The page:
I think my majorconcern is: if I use aRGB to pp, play around to get my satisfiedfinal result, save as a JPG, and it just looks good in Photoshop. Butafter I upload it online or view in ACDSee, it just looks different,because they use sRGB..

If ACDSee isnt colour managed, it doesn't use any colour space. It just takes the RGB values of the image and sends them straight to the computer's video system for displaywithout converting to make sure they look right for any given colour space, even sRGB. Of course, if ACDSee manages colours, then it should be able to give you a dispaly that's consistent with what you see in Photoshop..

Thanks, I found the convert option in Photoshop..

Sweet! Remember, convert changes RGB values so that the new colours in the new colour space are the same as they were in the old colour space (unless the new colour space is narrower than the old colour space)..

Cheers from John from Adelaide, South AustraliaJohn Harvey Photography http://johnharvey.com.auCanon 40D, Canon 20D & Fuji F10..

Comment #12

Devnull wrote:.

The following is a very approximative popularization of colormanagement. Let's simplify a lot..

You have a black and white image and a black and white monitor. Theimage has brightness levels from 0 to 255, ok? But the monitor is notable to display 256 brightness levels, it's ablot to display only 128- half of them. If you don't profile, you won't see half of the imagebrightness levels - because that's all the monitor can display..

Need to calibrate and profile, ie set monitor settings in addition to creating a monitor profile..

Now, if you do profile, your operating system will know the monitorcan display only 128 levels. And it will remap your brightness lookup table so when brightness goes up two steps, the monitor displaysonly one step, so you can see "all" the image brightness levels. Ofcourse, the image will be slightly posterized..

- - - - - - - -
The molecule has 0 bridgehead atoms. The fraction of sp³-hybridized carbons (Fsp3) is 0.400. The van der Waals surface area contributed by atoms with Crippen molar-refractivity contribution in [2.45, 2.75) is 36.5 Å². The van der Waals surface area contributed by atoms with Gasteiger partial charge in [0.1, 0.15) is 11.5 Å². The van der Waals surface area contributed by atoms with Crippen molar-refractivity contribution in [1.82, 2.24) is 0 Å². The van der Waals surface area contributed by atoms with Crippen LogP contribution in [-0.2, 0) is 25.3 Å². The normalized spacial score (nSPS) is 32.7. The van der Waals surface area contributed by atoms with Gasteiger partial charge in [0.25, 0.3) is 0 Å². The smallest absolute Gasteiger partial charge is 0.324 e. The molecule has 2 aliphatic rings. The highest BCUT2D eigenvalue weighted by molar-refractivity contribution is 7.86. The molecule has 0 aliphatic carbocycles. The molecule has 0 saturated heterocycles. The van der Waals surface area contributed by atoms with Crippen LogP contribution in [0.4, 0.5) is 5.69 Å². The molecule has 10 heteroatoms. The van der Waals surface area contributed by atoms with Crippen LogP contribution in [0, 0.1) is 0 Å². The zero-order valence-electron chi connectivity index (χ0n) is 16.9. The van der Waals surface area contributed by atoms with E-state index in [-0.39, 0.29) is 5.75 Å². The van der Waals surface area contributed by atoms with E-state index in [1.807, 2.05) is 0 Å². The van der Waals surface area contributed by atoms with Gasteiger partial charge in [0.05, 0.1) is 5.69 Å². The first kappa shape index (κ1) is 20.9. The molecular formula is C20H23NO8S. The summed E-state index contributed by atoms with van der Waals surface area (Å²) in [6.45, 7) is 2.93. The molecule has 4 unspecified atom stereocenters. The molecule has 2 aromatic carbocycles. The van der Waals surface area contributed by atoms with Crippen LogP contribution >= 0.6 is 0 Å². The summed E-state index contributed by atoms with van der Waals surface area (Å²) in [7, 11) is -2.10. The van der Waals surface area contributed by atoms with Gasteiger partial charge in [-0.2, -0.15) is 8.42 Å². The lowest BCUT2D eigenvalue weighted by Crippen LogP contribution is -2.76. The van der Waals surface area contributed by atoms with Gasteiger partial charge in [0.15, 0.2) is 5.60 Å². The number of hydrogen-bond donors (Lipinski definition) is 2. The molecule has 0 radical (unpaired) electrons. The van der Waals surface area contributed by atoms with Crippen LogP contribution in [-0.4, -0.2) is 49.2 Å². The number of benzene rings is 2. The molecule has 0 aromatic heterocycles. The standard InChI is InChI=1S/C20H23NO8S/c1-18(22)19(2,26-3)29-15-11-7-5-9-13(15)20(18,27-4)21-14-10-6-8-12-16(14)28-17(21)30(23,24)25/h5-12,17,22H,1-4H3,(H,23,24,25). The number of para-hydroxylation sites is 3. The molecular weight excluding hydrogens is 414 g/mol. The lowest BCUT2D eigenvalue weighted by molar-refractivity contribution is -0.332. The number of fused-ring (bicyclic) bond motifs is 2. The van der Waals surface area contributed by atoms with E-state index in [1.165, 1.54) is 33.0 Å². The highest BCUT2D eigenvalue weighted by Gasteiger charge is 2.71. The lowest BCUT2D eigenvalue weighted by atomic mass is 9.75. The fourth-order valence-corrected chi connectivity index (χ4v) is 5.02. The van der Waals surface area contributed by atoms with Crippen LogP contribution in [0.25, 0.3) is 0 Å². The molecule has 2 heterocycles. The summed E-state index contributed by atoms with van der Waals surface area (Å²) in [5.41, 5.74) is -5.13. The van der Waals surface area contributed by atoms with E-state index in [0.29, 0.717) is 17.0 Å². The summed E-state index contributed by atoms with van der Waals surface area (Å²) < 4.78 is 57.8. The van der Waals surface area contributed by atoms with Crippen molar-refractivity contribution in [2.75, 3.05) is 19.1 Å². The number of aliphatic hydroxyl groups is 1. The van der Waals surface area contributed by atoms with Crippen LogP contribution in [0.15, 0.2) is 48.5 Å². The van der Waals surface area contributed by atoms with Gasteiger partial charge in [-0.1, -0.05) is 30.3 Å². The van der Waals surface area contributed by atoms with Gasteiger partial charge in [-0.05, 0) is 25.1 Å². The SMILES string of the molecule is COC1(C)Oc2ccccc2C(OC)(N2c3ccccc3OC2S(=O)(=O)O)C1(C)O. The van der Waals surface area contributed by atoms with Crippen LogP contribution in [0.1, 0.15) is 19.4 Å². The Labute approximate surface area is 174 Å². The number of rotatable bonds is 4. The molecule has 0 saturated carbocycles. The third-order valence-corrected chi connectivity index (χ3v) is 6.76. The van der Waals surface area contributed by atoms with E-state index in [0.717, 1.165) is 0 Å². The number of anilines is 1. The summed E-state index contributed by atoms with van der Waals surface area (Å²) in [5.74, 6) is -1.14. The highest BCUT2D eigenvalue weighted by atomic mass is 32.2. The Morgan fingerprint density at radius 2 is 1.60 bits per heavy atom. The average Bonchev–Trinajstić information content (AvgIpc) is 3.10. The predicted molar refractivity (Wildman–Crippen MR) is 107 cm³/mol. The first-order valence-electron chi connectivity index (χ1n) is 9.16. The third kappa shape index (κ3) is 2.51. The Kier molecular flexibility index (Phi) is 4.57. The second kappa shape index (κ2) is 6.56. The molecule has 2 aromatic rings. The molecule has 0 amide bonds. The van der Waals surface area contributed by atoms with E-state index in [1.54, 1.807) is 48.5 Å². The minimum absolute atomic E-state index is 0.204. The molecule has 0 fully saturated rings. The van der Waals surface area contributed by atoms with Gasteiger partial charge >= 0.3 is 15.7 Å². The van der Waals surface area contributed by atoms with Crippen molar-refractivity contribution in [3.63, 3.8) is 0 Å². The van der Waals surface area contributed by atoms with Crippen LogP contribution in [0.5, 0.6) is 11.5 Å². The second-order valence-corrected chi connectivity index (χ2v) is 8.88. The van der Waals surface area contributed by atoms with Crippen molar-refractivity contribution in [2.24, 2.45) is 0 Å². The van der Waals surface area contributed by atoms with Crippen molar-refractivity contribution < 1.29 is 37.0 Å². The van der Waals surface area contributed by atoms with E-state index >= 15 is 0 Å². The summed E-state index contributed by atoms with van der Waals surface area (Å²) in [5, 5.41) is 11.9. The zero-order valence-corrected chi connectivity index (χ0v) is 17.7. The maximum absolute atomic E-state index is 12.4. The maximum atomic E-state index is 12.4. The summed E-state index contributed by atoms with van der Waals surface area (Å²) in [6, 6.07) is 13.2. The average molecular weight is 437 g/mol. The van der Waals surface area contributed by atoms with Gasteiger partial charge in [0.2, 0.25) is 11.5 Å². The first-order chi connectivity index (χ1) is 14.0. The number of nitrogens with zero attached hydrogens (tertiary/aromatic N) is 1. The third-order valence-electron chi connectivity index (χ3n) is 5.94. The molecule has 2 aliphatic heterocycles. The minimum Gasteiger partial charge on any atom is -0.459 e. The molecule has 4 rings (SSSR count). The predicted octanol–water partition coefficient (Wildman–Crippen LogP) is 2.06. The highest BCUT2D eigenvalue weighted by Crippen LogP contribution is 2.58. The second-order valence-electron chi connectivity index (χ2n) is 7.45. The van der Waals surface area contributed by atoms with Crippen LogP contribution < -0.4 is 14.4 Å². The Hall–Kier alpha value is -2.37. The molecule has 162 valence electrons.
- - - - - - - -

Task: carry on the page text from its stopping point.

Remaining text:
It's not exactly how it's done, but it will give you an ideea. Evenfor monochrome one should consider gamma curves..

It's not actually gamma, but a tone response curve. Even sRGB doesn't have a gamma as such. It's based on gamma 2.2, but the reponse curve deviates markedly from a gamma 2.2 curve at the darker end of the curve..

Of course, it gets much more complicated with 3 color channels..

That is monitor profiling very much bastardized..

Now, monitor profiling ensures what you see is what you get, but whatdo you get in fact? We are getting to working spaces..

Calibrating and profiling helps to standardise display as much as possible, especially with colour maanged apps..

A working space is exactly what it says. A space where you can work.Let's bastardize again an explanation, using monochorme as an example..

SRGB says that should be 256 levels of brightness, and they should bedisplayable on a monitor. Good. However, here comes AdobeRGB who saysno, we want better color tonality, so let's have 512 levels, and 328of those should be displayable. And ProPhoto says: why don't we have4096 levels, 512 in the displayable range?.

What good are tonalities you can't see? Well, for once, more room forpostprocessing..

What happens when you open an image in a color aware application?The image is opened, the application looks at the color space theimage was saved in and displays/remaps the colors so the imagedisplayed on your calibrated monitor is as close as possible to theoriginal..